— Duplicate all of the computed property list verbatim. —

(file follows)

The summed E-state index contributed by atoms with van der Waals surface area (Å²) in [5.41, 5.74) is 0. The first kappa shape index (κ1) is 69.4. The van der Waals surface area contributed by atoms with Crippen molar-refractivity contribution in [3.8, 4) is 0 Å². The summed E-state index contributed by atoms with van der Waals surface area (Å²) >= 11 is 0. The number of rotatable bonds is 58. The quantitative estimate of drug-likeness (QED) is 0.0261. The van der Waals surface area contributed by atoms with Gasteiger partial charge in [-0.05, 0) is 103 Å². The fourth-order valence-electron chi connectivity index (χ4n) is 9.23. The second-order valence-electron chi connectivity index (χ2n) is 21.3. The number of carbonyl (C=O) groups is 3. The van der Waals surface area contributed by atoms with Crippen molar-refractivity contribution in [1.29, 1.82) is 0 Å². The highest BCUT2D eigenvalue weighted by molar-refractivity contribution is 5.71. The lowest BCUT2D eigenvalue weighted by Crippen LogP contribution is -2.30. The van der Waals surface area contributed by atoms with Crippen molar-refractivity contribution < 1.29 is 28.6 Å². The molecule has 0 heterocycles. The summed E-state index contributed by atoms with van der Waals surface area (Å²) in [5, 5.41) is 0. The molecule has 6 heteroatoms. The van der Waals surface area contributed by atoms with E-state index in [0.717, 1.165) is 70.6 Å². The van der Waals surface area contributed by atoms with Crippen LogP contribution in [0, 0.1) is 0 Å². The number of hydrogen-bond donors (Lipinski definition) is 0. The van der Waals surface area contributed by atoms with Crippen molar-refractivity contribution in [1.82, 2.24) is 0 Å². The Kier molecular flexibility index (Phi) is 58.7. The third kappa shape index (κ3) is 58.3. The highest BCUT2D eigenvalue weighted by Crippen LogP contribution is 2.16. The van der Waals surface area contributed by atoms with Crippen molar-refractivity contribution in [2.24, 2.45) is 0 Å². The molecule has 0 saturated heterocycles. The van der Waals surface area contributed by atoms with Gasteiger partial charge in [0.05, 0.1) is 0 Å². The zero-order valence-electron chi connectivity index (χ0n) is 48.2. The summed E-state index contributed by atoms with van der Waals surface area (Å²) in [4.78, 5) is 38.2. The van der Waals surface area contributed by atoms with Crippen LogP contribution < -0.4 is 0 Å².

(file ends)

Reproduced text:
The summed E-state index contributed by atoms with van der Waals surface area (Å²) in [5.41, 5.74) is 0. The first kappa shape index (κ1) is 69.4. The van der Waals surface area contributed by atoms with Crippen molar-refractivity contribution in [3.8, 4) is 0 Å². The summed E-state index contributed by atoms with van der Waals surface area (Å²) >= 11 is 0. The number of rotatable bonds is 58. The quantitative estimate of drug-likeness (QED) is 0.0261. The van der Waals surface area contributed by atoms with Gasteiger partial charge in [-0.05, 0) is 103 Å². The fourth-order valence-electron chi connectivity index (χ4n) is 9.23. The second-order valence-electron chi connectivity index (χ2n) is 21.3. The number of carbonyl (C=O) groups is 3. The van der Waals surface area contributed by atoms with Crippen molar-refractivity contribution in [1.29, 1.82) is 0 Å². The highest BCUT2D eigenvalue weighted by molar-refractivity contribution is 5.71. The lowest BCUT2D eigenvalue weighted by Crippen LogP contribution is -2.30. The van der Waals surface area contributed by atoms with Crippen molar-refractivity contribution < 1.29 is 28.6 Å². The molecule has 0 heterocycles. The summed E-state index contributed by atoms with van der Waals surface area (Å²) in [5, 5.41) is 0. The molecule has 6 heteroatoms. The van der Waals surface area contributed by atoms with E-state index in [0.717, 1.165) is 70.6 Å². The van der Waals surface area contributed by atoms with Crippen LogP contribution in [0, 0.1) is 0 Å². The number of hydrogen-bond donors (Lipinski definition) is 0. The van der Waals surface area contributed by atoms with Crippen molar-refractivity contribution in [1.82, 2.24) is 0 Å². The Kier molecular flexibility index (Phi) is 58.7. The third kappa shape index (κ3) is 58.3. The highest BCUT2D eigenvalue weighted by Crippen LogP contribution is 2.16. The van der Waals surface area contributed by atoms with Crippen molar-refractivity contribution in [2.24, 2.45) is 0 Å². The molecule has 0 saturated heterocycles. The van der Waals surface area contributed by atoms with Gasteiger partial charge in [0.05, 0.1) is 0 Å². The zero-order valence-electron chi connectivity index (χ0n) is 48.2. The summed E-state index contributed by atoms with van der Waals surface area (Å²) in [4.78, 5) is 38.2. The van der Waals surface area contributed by atoms with Crippen LogP contribution < -0.4 is 0 Å².